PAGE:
Along with the exponential increase in online business transactions, the online payment system has gained in popularity because vendors and creditors realize its growing importance as a foundation to improve their information infrastructure and to achieve “paperless” operating efficiency.However, due to per se different characteristics among customers and Web-systems, both sides’ perspectives and technology factors could cause a significant level of variation in customers’ acceptance of online payment methods. Our research involving 148 subjects who participated in a field survey, examined the impact of a series of possible decision factors, including perceived risk, perceived benefits, vendor’s system features, and customers’ characteristics, on the intention to use an online payment system by customers. The results suggest that vendors/creditors should:one, pay particular attention to improving the security and the ease-of-use of their transaction network; and two, focus on adding necessary option features, such as recurring automatic deductions, so that they can speed up the transformation process and encourage customers to switch to using online payment methods.
It was estimated that by 2007 approximately 71.4% of US residents would be using the Internet. This is complemented by the fact that there has been a growth of 125.6% in Internet use from 2000 to 2007 (Internet World Stats, 2007). Also, eMarketer’s (2005) report estimated that US e-commerce retail sales would rise from $56 billion in 2003 to $84.5 billion in 2005, growing at above 20% annually, and that number will further grow to $139 billion by 2008, significantly outpacing traditional retail commerce spending over the next couple of years. This e-commerce growth has provided the impetus and opportunities for traditional business processes (e.g., sales, marketing, payments, collection, financing and investing) to transfer online. Consequently, the online payment method has become more popular, as it has been increasingly important for financial sectors to improve their information infrastructure (Lee & Cata, 2005). Online payment, also addressed as an electronic payment or an Internet payment, is defined as “an electronic payment made via a web browser for goods and services using credit or debit cards” (Bitpipe, 2006). Compared with traditional payment methods such as pay-by-check, pay-by-phone or wire transfer, online payment is considered more time- and cost-efficient, convenient, and flexible for customers and businesses (Sorkin, 2001;Yu, His, and Kuo, 2002). However, customers can differ and web-based systems can vary in terms of services and features offered, perhaps leading to a significant level of variation in the intention to use online payment systems. What makes e-customers more widely accept online payment methods? What should e-vendors focus on to accelerate such a technology acceptance process? Our study thus focuses on the impact of these decision factors on the adoption of an online payment system by customers, with a framework exploring how the adoption factors drive or impede customers to accept online payment systems.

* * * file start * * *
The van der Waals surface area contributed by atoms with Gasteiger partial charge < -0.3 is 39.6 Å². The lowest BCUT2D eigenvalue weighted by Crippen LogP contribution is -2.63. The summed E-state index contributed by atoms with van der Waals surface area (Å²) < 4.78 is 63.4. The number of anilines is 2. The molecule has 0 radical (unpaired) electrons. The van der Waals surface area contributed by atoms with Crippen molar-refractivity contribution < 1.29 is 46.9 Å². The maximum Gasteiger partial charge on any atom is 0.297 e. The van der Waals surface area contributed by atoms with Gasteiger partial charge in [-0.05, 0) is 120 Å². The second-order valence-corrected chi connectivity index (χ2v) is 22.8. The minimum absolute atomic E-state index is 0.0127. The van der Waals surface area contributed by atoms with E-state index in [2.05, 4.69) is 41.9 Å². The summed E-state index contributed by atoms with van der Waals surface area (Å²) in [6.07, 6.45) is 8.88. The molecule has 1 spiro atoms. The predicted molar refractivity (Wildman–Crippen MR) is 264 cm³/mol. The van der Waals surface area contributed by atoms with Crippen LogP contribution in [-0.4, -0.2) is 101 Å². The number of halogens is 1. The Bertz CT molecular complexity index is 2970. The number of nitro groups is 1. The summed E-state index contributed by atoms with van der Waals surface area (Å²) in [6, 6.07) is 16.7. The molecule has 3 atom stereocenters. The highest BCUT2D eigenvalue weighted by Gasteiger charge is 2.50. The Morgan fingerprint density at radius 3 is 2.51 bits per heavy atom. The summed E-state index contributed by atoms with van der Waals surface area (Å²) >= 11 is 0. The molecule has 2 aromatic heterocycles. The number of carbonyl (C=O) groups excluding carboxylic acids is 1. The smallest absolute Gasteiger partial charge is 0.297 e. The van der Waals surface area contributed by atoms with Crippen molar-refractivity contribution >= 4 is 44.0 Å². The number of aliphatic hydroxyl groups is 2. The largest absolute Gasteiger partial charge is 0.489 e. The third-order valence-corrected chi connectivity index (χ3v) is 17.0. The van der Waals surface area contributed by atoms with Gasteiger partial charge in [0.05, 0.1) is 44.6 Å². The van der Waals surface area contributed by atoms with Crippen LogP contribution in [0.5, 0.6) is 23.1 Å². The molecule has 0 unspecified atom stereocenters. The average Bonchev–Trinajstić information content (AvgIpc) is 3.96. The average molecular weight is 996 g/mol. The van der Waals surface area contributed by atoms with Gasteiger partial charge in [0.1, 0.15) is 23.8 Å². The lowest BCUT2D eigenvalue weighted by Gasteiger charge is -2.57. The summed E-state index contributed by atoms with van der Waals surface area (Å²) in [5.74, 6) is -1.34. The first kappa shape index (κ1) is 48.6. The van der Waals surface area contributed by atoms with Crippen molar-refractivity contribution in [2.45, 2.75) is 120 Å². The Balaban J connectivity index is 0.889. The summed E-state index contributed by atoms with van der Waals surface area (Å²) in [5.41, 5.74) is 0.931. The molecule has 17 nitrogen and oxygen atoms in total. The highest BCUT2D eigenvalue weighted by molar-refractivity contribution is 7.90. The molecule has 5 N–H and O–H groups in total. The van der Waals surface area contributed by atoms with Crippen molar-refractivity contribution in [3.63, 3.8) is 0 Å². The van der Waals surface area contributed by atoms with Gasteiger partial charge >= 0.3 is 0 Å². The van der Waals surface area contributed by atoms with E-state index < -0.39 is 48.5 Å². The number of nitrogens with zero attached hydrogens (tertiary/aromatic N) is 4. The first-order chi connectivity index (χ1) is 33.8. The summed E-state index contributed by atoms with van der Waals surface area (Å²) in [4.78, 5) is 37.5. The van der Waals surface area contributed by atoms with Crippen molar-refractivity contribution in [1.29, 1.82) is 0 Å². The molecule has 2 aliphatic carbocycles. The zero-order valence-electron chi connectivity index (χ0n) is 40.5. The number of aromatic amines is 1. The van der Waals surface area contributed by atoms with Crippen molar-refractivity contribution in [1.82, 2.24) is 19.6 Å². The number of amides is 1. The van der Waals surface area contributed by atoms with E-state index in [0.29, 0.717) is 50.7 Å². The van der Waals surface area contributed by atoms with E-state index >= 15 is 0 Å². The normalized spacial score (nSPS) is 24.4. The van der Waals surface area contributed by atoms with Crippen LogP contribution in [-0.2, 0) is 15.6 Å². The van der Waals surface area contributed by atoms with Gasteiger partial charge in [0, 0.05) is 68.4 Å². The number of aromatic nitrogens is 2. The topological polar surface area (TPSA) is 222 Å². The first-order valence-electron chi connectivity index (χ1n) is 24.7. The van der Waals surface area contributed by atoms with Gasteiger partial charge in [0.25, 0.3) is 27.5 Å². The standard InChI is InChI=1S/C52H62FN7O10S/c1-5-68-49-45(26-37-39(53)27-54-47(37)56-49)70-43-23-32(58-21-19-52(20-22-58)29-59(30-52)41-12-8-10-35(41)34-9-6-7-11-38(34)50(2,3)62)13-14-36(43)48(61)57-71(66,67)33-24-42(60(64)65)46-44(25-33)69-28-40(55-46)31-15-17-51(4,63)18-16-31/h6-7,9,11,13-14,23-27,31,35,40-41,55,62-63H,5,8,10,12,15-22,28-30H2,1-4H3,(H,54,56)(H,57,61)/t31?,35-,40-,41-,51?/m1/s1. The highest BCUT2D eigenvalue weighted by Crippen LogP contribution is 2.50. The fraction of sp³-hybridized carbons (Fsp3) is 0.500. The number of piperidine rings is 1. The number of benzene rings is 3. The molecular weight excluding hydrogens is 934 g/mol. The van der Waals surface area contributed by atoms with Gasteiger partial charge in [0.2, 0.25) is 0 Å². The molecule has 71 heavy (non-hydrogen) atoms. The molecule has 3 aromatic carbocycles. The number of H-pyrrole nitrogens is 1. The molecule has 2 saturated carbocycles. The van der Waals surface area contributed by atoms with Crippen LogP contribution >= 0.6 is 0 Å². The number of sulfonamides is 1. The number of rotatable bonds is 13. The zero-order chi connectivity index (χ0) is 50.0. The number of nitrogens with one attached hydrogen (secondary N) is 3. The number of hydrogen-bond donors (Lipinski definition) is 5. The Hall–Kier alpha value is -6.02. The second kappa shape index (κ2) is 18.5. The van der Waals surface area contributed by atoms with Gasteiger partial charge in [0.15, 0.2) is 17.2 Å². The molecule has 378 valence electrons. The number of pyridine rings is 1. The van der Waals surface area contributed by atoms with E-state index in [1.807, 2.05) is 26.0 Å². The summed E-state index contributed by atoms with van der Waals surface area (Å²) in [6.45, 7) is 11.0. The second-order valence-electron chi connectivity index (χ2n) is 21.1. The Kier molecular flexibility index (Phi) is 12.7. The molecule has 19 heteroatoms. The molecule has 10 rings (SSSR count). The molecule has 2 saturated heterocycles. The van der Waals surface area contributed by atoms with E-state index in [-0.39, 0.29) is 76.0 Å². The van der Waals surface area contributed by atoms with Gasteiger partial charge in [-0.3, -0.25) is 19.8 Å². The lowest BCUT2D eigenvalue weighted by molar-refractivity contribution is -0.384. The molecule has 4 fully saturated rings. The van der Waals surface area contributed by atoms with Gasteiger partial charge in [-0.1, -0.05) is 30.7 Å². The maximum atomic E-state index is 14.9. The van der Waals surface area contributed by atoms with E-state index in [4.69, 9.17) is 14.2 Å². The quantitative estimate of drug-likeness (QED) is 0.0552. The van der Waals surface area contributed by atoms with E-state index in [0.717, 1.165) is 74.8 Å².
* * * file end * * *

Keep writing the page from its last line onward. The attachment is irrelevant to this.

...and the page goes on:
Recent empirical studies have investigated the impact of key factors on the customer adoption process of various e-commerce activities, such as consumer shopping, entertainment, and stock trading (Eastin, 2002; Gefen, Karahanna & Straub, 2004; Hsu & Lu, 2004; Huang, Hung & Yen, 2004). These findings jointly suggest that individuals’ behaviors could be explained by perceived characteristics of the online transaction methods, vendors’ Web site and product/service characteristics, and customer characteristics, not only supporting but also extending the widely-accepted Technology Acceptance Model (TAM) (Davis, 1989) which emphasizes the importance of perceived usefulness (PU) and perceived ease of use (PEOU) on e-commerce customer decision-making. Lui & Jamieson (2003), for example, incorporate factors such as perceived trust and risk into the TAM; and Ilie et al. (2005) incorporate perceived relative advantages, perceived compatibility, and gender difference into the TAM framework. Yet, given that online payments are increasingly accepted in the business world, so far few published empirical studies have specifically addressed the underlying factors that could materially affect customers’ decisions to adopt online payments. Research progress in this area will help vendors make better plans regarding the replacement of traditional billing and payment tools with integrated online systems that are facilitated with modern technology.